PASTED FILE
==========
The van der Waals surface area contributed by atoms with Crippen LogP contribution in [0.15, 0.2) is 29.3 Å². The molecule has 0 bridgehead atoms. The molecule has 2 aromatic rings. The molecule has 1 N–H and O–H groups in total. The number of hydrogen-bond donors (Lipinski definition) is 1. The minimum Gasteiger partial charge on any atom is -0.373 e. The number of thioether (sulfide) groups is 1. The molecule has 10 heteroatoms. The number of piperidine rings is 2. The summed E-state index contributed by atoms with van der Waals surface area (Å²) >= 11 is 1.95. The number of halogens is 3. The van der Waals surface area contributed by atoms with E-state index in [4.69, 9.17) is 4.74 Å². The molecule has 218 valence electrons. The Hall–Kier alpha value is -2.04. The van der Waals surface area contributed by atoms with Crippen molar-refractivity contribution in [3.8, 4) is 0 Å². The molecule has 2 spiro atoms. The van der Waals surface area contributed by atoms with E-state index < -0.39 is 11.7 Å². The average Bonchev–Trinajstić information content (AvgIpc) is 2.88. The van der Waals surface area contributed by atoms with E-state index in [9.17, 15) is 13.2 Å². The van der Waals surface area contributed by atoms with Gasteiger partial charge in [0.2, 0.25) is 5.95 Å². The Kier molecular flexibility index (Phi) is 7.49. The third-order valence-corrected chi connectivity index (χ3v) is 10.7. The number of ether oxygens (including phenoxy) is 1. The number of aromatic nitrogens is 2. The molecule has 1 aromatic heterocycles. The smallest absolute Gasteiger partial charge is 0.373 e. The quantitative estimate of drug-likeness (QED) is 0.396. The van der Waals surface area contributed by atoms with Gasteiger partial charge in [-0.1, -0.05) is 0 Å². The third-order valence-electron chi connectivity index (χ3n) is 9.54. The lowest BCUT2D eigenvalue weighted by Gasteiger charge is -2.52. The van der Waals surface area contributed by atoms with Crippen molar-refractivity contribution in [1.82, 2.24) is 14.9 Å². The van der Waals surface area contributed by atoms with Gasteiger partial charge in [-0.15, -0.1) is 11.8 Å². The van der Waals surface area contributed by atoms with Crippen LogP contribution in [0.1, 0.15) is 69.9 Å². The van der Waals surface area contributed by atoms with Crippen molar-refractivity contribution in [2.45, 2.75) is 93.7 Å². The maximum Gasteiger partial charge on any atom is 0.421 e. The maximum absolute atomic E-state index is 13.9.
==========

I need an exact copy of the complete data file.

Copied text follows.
The van der Waals surface area contributed by atoms with Crippen LogP contribution in [0.15, 0.2) is 29.3 Å². The molecule has 0 bridgehead atoms. The molecule has 2 aromatic rings. The molecule has 1 N–H and O–H groups in total. The number of hydrogen-bond donors (Lipinski definition) is 1. The minimum Gasteiger partial charge on any atom is -0.373 e. The number of thioether (sulfide) groups is 1. The molecule has 10 heteroatoms. The number of piperidine rings is 2. The summed E-state index contributed by atoms with van der Waals surface area (Å²) >= 11 is 1.95. The number of halogens is 3. The van der Waals surface area contributed by atoms with E-state index in [4.69, 9.17) is 4.74 Å². The molecule has 218 valence electrons. The Hall–Kier alpha value is -2.04. The van der Waals surface area contributed by atoms with Crippen molar-refractivity contribution in [3.8, 4) is 0 Å². The molecule has 2 spiro atoms. The van der Waals surface area contributed by atoms with E-state index < -0.39 is 11.7 Å². The average Bonchev–Trinajstić information content (AvgIpc) is 2.88. The van der Waals surface area contributed by atoms with E-state index in [9.17, 15) is 13.2 Å². The van der Waals surface area contributed by atoms with Gasteiger partial charge in [0.2, 0.25) is 5.95 Å². The Kier molecular flexibility index (Phi) is 7.49. The third-order valence-corrected chi connectivity index (χ3v) is 10.7. The number of ether oxygens (including phenoxy) is 1. The number of aromatic nitrogens is 2. The molecule has 1 aromatic heterocycles. The smallest absolute Gasteiger partial charge is 0.373 e. The quantitative estimate of drug-likeness (QED) is 0.396. The van der Waals surface area contributed by atoms with Gasteiger partial charge in [-0.1, -0.05) is 0 Å². The third-order valence-electron chi connectivity index (χ3n) is 9.54. The lowest BCUT2D eigenvalue weighted by Gasteiger charge is -2.52. The van der Waals surface area contributed by atoms with Crippen molar-refractivity contribution in [1.82, 2.24) is 14.9 Å². The van der Waals surface area contributed by atoms with Gasteiger partial charge in [-0.15, -0.1) is 11.8 Å². The van der Waals surface area contributed by atoms with Crippen LogP contribution in [0.1, 0.15) is 69.9 Å². The van der Waals surface area contributed by atoms with Crippen molar-refractivity contribution in [2.45, 2.75) is 93.7 Å². The maximum Gasteiger partial charge on any atom is 0.421 e. The maximum absolute atomic E-state index is 13.9.